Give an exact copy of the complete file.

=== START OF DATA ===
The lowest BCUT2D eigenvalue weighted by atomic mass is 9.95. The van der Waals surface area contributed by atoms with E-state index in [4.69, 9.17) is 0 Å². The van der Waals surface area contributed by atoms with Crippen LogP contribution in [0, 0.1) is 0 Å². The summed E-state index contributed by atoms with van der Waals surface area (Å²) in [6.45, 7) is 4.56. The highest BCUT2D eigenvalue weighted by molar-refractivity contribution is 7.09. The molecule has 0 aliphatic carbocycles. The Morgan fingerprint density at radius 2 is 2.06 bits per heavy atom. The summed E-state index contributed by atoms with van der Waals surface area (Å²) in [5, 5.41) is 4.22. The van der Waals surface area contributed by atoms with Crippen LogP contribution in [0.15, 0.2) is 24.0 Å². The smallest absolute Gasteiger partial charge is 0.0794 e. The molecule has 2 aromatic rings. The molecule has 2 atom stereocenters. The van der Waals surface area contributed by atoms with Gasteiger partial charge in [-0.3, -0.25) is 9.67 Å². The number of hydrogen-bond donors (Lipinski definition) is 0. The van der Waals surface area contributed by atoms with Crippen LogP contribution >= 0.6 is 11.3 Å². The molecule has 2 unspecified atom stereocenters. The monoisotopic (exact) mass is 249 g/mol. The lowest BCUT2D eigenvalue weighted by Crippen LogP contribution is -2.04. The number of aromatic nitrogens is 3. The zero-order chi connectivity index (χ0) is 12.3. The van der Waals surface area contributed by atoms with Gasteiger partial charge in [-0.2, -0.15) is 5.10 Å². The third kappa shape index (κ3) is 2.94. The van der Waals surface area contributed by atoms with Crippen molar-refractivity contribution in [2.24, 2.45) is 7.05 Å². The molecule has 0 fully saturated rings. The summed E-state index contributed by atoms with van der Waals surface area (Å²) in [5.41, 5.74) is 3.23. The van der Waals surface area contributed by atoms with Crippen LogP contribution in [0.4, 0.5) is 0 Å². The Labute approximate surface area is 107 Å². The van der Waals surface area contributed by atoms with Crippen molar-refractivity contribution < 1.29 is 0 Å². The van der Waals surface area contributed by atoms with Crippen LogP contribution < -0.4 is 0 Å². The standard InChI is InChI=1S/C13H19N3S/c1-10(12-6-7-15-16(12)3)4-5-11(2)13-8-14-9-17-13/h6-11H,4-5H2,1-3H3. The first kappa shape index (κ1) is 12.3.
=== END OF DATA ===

The lowest BCUT2D eigenvalue weighted by atomic mass is 9.95. The van der Waals surface area contributed by atoms with E-state index in [4.69, 9.17) is 0 Å². The van der Waals surface area contributed by atoms with Crippen LogP contribution in [0, 0.1) is 0 Å². The summed E-state index contributed by atoms with van der Waals surface area (Å²) in [6.45, 7) is 4.56. The highest BCUT2D eigenvalue weighted by molar-refractivity contribution is 7.09. The molecule has 0 aliphatic carbocycles. The Morgan fingerprint density at radius 2 is 2.06 bits per heavy atom. The summed E-state index contributed by atoms with van der Waals surface area (Å²) in [5, 5.41) is 4.22. The van der Waals surface area contributed by atoms with Crippen LogP contribution in [0.15, 0.2) is 24.0 Å². The smallest absolute Gasteiger partial charge is 0.0794 e. The molecule has 2 aromatic rings. The molecule has 2 atom stereocenters. The van der Waals surface area contributed by atoms with Gasteiger partial charge in [-0.3, -0.25) is 9.67 Å². The number of hydrogen-bond donors (Lipinski definition) is 0. The van der Waals surface area contributed by atoms with Crippen LogP contribution >= 0.6 is 11.3 Å². The molecule has 2 unspecified atom stereocenters. The monoisotopic (exact) mass is 249 g/mol. The lowest BCUT2D eigenvalue weighted by Crippen LogP contribution is -2.04. The number of aromatic nitrogens is 3. The zero-order chi connectivity index (χ0) is 12.3. The van der Waals surface area contributed by atoms with Gasteiger partial charge in [-0.2, -0.15) is 5.10 Å². The third kappa shape index (κ3) is 2.94. The van der Waals surface area contributed by atoms with Crippen molar-refractivity contribution in [2.24, 2.45) is 7.05 Å². The molecule has 0 fully saturated rings. The summed E-state index contributed by atoms with van der Waals surface area (Å²) in [5.41, 5.74) is 3.23. The van der Waals surface area contributed by atoms with Crippen LogP contribution in [0.4, 0.5) is 0 Å². The Labute approximate surface area is 107 Å². The van der Waals surface area contributed by atoms with Crippen molar-refractivity contribution < 1.29 is 0 Å². The van der Waals surface area contributed by atoms with Crippen LogP contribution < -0.4 is 0 Å². The standard InChI is InChI=1S/C13H19N3S/c1-10(12-6-7-15-16(12)3)4-5-11(2)13-8-14-9-17-13/h6-11H,4-5H2,1-3H3. The first kappa shape index (κ1) is 12.3.